ANSWER: Oh, heavens no! Their view will not fly in any form or fashion! The messianic kingdom will be actual, historic, and a specific event that unfolds in time. To fully understand Luke 17:21 you must tie it together with 10:9, 11. In my Luke commentary on 17:21 I write: "in every reference to the arrival, or the coming of the kingdom in the Gospels, the verb is in the Perfect Tense. In Luke the NASB translates 10:9, 11 correctly: 'The kingdom of God has come near you." It has come up to the present, up to the moment, but it has not been inaugurated. 'It has been on its way, and it has arrived, but it has in no way begun!'" "Has come" is egiken in Greek and is from the verb engizo. It is a Perfect Active Indicative and this verb form is used almost always to convey the idea that the kingdom is presented but not inaugurated or fulfilled. That is, the "coming" of the kingdom has reached a finished state. If the Jews had repented as a nation, in theory, the kingdom would have started. Of course the God in His Prescience knew they would reject it! "It has finished coming" but is not necessarily now in operation. There is a cogent reason that the Perfect Tense is used so consistently when discussing the kingdom arrival. Dana & Mantey, the great Greek grammarians, write: "It is best to assume that there is a reason for the Perfect [Tense] wherever it occurs."
In the Greek text of 10:9, near is the Preposition epi with the root idea here of upon. The point is that the kingdom has made its arrival because the King is present, but this does not mean that the kingdom has started. "The kingdom of God is resting over you Pharisees but has not begun!" It is impossible that the idea of 17:21 would be that the kingdom is now operating within believers. Christ is talking with the Pharisees who, for the most part, were not true believers!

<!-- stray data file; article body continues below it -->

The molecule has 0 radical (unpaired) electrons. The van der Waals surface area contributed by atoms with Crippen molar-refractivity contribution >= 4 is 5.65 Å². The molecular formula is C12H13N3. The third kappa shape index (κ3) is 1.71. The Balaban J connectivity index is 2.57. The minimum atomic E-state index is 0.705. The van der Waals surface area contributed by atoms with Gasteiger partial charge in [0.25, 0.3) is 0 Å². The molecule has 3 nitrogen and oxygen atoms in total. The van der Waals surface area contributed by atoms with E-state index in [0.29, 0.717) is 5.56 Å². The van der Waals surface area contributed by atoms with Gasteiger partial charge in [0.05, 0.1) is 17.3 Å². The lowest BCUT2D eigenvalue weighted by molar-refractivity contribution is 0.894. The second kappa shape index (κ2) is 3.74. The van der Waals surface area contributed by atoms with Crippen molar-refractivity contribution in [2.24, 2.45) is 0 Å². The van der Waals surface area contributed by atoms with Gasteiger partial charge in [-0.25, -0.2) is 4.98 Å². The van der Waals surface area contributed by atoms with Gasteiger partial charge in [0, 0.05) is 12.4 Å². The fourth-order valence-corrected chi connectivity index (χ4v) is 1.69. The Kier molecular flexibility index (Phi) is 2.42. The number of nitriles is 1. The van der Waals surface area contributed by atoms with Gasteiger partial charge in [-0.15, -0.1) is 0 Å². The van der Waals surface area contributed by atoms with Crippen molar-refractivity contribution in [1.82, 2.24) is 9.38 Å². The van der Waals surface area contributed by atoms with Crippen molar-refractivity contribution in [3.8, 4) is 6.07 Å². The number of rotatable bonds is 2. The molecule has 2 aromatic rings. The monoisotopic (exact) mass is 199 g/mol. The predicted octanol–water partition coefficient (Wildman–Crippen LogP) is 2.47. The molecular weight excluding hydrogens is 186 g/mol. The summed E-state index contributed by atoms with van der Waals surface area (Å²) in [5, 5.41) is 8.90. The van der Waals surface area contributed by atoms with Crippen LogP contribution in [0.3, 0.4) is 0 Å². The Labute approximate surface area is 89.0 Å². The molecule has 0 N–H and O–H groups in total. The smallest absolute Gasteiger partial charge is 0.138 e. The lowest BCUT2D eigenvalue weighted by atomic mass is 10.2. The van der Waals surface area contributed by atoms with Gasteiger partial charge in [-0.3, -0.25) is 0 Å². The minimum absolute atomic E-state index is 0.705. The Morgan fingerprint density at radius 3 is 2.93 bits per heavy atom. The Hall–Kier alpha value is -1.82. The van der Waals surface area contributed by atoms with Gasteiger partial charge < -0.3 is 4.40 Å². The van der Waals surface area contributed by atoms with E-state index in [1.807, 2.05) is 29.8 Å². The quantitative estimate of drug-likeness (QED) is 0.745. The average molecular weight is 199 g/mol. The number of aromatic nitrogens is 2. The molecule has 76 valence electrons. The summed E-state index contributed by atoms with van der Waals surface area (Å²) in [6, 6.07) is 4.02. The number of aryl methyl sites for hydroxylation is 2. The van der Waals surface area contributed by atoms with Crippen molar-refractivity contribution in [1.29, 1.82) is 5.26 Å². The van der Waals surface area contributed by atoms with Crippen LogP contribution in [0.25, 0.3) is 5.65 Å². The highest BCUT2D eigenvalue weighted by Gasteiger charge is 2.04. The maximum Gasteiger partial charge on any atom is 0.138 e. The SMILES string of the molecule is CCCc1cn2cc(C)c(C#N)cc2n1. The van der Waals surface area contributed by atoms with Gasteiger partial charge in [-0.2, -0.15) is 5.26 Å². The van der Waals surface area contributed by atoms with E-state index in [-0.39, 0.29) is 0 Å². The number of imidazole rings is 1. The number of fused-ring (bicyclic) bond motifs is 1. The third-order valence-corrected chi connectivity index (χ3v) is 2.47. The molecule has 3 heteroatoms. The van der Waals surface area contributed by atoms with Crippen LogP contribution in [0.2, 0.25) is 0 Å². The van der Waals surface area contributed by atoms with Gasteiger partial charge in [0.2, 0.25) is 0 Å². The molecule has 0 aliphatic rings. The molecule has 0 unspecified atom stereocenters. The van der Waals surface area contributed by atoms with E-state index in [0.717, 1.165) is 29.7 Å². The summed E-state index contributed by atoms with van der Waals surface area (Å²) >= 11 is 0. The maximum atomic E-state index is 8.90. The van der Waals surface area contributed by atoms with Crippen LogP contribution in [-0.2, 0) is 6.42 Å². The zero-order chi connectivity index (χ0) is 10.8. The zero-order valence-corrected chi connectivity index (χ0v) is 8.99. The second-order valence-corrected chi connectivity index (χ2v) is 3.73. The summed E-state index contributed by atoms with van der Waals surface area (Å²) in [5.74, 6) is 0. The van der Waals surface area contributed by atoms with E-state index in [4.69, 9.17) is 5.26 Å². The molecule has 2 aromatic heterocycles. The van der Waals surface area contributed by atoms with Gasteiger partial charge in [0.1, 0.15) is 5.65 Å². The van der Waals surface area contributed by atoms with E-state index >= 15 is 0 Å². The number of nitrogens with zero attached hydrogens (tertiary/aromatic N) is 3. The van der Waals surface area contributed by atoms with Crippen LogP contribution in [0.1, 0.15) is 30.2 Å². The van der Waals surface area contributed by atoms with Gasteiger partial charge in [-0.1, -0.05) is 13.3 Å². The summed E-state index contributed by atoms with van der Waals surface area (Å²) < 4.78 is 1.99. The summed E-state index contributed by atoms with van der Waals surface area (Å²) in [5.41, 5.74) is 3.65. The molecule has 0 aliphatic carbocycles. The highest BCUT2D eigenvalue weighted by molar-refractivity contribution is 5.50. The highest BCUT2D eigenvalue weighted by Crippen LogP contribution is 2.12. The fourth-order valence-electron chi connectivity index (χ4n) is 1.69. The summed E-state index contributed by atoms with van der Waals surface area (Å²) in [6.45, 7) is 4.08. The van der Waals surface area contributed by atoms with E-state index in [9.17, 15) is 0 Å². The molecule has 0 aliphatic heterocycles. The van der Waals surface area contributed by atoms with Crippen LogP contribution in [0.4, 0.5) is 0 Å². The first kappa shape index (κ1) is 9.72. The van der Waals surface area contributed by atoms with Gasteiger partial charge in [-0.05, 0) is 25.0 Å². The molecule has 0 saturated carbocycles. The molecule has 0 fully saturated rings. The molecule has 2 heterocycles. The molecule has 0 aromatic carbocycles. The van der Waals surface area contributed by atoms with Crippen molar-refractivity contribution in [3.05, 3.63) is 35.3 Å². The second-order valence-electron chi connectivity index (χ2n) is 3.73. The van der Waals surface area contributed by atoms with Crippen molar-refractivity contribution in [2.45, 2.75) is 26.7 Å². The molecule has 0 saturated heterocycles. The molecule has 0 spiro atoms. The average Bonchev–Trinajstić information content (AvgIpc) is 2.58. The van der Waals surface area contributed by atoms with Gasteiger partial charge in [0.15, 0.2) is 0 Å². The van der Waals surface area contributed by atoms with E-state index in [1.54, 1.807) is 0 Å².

The BKC says:
Some feel that the force of the expression is "within your possession or within your reach," Jesus' point was that He was standing right in their midst. All they had to do was acknowledge that He is indeed the Messiah who could bring in the kingdom—and then the kingdom would come.
In the book The End Times Controversy (eds. Tim LaHaye & Tommy Ice) I wrote:
Based on the grammar and context of a given passage, engus may simply mean that something is coming near, approaching, or being brought near. But does this guarantee that the referred-to event will take place immediately? If John the Baptist and Christ said the "kingdom of heaven is at hand" (Matthew 3:2; 17; 10:7), is it inherent in the verb that the kingdom will come right then? Could the kingdom be near or certain but not actually arrive because of some other factors? As well, could the verb tens simply be telling us that that the kingdom is certainly on its way? Could it be that the Jewish rabbis understood that the kingdom would not be announced yet, not arrive because the nation of Israel was unworthy — that it was not inaugurated because of the sins of the nation? Can it be shown by the writings of the church fathers that they understood this problem? The church fathers indicate that the kingdom was yet to arrive—perhaps in their day, or beyond.
Thanks for asking.
Dr. Mal Couch